Loading presentation...
Prezi is an interactive zooming presentation

Present Remotely

Send the link below via email or IM

Copy

Present to your audience

Start remote presentation

  • Invited audience members will follow you as you navigate and present
  • People invited to a presentation do not need a Prezi account
  • This link expires 10 minutes after you close the presentation
  • A maximum of 30 users can follow your presentation
  • Learn more about this feature in our knowledge base article

Do you really want to delete this prezi?

Neither you, nor the coeditors you shared it with will be able to recover it again.

DeleteCancel

Make your likes visible on Facebook?

Connect your Facebook account to Prezi and let your likes appear on your timeline.
You can change this under Settings & Account at any time.

No, thanks

Trade Networks: Silk Road, Indian Ocean, and Trans-Saharan

thIS MAKES ME WANT TO DIE
by

LKSA APWH

on 9 April 2015

Comments (0)

Please log in to add your comment.

Report abuse

Transcript of Trade Networks: Silk Road, Indian Ocean, and Trans-Saharan

Trade Networks: Silk Road, Indian Ocean, and Trans-Saharan
Ara Azatian, Shanaz Khosti, Loida Navas, Kimia Yousefpour
Gold+Salt
Products
Religion
Camels
Diffusion
Trade Markets + goods
Bannanas
Religion
Trade Technology

Manicheism
Syncretism
Religion
Foods + spices
Culture
Economics
Tech
Desease
Diffusion
Silk Road
Indian Ocean Basin
Period 2: 600 BCE - 600 CE
Economic
Silk, porcelain - China
Spices, gems, cotton - India
Horses, copper & dates- Arabia
Gold and ivory - E Africa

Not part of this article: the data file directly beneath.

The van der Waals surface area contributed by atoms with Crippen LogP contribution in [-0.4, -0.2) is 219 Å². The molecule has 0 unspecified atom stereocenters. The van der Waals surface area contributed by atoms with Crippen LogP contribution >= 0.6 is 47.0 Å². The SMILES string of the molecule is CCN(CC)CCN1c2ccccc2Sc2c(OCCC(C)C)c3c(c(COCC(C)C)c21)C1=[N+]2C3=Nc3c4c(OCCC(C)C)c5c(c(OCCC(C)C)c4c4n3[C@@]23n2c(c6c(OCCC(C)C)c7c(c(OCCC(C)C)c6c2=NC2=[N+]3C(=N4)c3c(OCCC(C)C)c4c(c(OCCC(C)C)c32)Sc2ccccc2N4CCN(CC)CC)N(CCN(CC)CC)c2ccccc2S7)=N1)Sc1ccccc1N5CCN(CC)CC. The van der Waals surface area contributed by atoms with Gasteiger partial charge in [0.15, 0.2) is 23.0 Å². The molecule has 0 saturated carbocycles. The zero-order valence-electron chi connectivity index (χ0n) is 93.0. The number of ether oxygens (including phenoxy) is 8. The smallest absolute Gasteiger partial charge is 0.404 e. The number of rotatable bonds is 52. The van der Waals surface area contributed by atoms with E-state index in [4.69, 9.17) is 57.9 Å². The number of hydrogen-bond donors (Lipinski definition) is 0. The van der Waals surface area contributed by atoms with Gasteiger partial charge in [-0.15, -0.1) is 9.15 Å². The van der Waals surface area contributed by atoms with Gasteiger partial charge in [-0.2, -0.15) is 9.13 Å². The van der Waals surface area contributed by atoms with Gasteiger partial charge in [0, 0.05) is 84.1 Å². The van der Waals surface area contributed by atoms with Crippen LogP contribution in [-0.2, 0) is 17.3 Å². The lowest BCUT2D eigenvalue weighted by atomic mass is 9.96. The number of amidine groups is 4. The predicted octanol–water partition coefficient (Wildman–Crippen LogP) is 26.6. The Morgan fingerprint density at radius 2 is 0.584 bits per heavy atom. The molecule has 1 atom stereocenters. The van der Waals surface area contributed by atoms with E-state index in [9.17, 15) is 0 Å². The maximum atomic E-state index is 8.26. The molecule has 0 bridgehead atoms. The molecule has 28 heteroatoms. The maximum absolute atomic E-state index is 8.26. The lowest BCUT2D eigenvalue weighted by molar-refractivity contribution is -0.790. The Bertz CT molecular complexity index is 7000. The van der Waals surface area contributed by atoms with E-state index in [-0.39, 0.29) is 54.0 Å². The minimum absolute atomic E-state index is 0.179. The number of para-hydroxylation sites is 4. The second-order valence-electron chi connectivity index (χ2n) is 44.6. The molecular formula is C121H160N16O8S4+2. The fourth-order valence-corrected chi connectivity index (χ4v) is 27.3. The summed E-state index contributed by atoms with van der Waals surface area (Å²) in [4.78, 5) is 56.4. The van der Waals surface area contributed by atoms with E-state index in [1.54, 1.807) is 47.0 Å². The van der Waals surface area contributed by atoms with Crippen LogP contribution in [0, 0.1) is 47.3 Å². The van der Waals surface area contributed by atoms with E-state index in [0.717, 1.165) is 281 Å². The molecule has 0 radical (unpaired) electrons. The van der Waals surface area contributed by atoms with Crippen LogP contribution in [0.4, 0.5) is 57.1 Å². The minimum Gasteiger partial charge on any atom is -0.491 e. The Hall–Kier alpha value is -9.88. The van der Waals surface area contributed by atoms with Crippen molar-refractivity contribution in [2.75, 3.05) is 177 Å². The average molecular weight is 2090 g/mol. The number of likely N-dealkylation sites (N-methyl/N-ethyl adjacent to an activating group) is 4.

Economic
Spread from India:
Cotton, and textile
High carpet steels (swords and knives)
Spread of bananas from Southeast Asia to Middle East
Religion
Arab merchants --> diffusion of Islam to India
Diffusion of Islam from India to Southeast Asia
Diffusion of Hinduism and Buddhism
Social
Specialization of labor
Merchants -
vaishyas
Trading class
3 Legs of the Trade
Eastern Africa, and Middle East with India
India to Southeast Asia
Southeast Asia to Canton
Emporia - Indian port cities

Knowledge of Monsoon winds
Lateen sails and
dhow
ships
Interactions and Technology
Political support and foundation
Direct military links
India - central position
Arab merchants
Political
Period 3: 600 - 1450
Political
Change in power
Before: Arab merchants and India
Now: Chinese domination
Zheng He
Trade --> economic growth --> emergence of kingdoms
Great Zimbabwe
Diffusion
Diffusion of Indian goods into world markets
Cotton and textile
Sugar refining, leather tanning, stone carving, carpet weaving
High carpet steels (swords and knives)
Diffusion of bananas originated in Southeast Asia to Middle East

Diffusion of Islam, Buddhism, and Hinduism

Economic
Goods
Ivory, diamonds, gold: E Africa to Persians & Arabs
Copper, textile, & horses: Arab merchants to E Africa
Gems, salt, elephants, cotton from India
Economic
Silk, porcelain, and paper from China
Silver from Japan
Slaves from East Africa
Religion
Diffusion of Islam --> Islam's dominance in Indonesia and E Africa
Buddhism in SE Asia
Srivijaya's Buddhist temple
Diffusion of Hinduism to SE Asia --> syncretism of Hinduism and Buddhism
Diffusion
Syncretism Sahara
Berber religion
Syncretism
Big Picture
Mass trading of slaves throughout regions
High interaction rates between nearby neighboring regions=Globalization